The sound engineer Richard Portman, who obtained 11 nominations at the Oscars and won a statuette for the sound of the film ‘The Deer Hunter’ directed by Michael Cimino, died on Saturday at the age of 82 years in his home in Tallahassee (Florida), according to a material published on Tuesday by the Variety magazine in its electronic edition.
His daughter, Jennifer Portman, news director at the Tallahassee Democrat, announced her father’s death of Facebook, with the following lines: ‘My father died tonight.
He was a wildly talented man, whose accomplishments touched millions of people.
He was an icon of his craft of motion picture sound re-recording, recognized with the highest honors of his field.
He was eccentric, irreverent and real.
He died in peace, surrounded by family at home, after an enjoyable evening of Lawrence Welk.
He loved like the sunrise.
Every day is new.
Richard Raleigh Portman was not afraid.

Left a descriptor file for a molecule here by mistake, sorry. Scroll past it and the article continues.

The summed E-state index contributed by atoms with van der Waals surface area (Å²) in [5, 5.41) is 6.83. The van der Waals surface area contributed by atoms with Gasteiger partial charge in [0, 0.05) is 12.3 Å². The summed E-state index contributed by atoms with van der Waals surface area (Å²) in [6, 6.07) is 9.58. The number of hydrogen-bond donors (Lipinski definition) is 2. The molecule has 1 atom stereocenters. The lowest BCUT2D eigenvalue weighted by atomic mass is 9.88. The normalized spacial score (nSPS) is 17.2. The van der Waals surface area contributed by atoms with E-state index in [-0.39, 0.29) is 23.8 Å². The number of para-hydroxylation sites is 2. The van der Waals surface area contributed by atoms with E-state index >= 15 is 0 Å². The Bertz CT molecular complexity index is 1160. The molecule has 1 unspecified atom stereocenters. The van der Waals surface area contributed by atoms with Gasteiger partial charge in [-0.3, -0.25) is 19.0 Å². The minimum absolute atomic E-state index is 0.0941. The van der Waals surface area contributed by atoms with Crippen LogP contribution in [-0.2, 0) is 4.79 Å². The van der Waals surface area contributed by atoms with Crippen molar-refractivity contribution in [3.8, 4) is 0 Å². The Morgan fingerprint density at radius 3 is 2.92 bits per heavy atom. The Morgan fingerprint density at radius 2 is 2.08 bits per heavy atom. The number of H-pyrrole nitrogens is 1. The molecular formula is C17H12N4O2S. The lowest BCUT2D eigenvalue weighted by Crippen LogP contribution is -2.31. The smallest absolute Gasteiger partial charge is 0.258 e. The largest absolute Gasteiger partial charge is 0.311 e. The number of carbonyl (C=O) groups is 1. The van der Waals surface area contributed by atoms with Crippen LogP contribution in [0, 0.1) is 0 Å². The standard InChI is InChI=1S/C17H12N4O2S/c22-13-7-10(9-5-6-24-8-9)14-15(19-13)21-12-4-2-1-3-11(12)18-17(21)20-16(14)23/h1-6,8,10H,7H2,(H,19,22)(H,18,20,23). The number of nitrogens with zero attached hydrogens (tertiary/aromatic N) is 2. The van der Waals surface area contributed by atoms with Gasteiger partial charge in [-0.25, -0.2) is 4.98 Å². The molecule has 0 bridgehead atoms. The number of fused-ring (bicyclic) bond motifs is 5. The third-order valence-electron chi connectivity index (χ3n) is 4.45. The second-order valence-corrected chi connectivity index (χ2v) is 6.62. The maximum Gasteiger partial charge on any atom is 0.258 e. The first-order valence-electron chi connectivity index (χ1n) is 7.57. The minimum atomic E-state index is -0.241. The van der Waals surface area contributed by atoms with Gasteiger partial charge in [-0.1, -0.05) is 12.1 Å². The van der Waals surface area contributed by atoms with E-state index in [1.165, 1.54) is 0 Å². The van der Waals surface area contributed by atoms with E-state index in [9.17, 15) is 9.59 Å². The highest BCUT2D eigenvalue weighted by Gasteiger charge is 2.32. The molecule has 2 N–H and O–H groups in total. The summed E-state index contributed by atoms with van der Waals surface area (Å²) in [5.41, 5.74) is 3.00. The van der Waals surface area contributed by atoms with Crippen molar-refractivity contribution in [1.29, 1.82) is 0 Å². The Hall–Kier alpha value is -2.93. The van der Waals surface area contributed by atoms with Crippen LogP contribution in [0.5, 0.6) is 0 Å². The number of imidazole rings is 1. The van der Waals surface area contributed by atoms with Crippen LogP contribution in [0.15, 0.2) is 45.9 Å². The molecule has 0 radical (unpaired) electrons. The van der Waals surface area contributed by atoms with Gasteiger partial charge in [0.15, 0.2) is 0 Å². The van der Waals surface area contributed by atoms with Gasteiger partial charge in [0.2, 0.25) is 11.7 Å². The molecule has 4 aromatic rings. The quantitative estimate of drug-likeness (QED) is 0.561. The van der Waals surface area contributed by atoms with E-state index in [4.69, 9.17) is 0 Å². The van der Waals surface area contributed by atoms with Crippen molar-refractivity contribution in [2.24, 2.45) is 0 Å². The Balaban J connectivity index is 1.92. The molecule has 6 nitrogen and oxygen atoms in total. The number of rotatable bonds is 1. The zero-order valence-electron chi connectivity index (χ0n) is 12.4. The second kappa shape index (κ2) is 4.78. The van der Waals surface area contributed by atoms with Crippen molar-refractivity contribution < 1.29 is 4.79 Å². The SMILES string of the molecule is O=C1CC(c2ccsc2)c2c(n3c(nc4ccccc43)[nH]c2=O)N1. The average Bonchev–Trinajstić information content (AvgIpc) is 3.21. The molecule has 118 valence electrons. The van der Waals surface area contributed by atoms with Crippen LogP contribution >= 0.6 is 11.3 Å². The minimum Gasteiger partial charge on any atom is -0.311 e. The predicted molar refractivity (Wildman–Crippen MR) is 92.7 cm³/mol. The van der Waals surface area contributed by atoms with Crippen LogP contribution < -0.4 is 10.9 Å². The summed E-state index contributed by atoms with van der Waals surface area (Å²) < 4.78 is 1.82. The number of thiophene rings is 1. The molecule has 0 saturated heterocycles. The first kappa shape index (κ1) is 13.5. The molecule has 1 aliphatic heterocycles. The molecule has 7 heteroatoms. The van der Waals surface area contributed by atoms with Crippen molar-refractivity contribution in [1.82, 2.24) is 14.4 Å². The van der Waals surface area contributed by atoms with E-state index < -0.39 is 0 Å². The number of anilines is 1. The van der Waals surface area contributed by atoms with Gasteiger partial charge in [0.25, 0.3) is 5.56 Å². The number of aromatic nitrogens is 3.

Live the day at hand,
Brave and fearless.’
Richard Portman made the sound of over 200 movies and he mixed the sound of the ‘Star Wars’ series of George Lucas. The first Oscar nomination was in 1971 for the sound of the film ‘Koch’ of Jack Lemmon. He was also nominated for: ‘Funny Lady’ of Herbert Ross, ‘Young Frankenstein’ directed by Mel Brooks, for ‘On Golden Pond’ and ‘The River’ of the director Mark Rydell. In 1973, he received two Oscar nominations at the sound section for the films ‘The Godfather’ of Francis Ford Coppola and ‘The Candidate’ by Michael Ritchie. In 1974 he was nominated for ‘The Day of the Dolphin’ of the director Mark Rydell and for ‘Paper Moon’ of Peter Bogdanovich. Richard Portman was the son of Clem Portman, who also was a sound engineer and worked on the sound for ‘Citizen Kane’ and ‘King Kong’.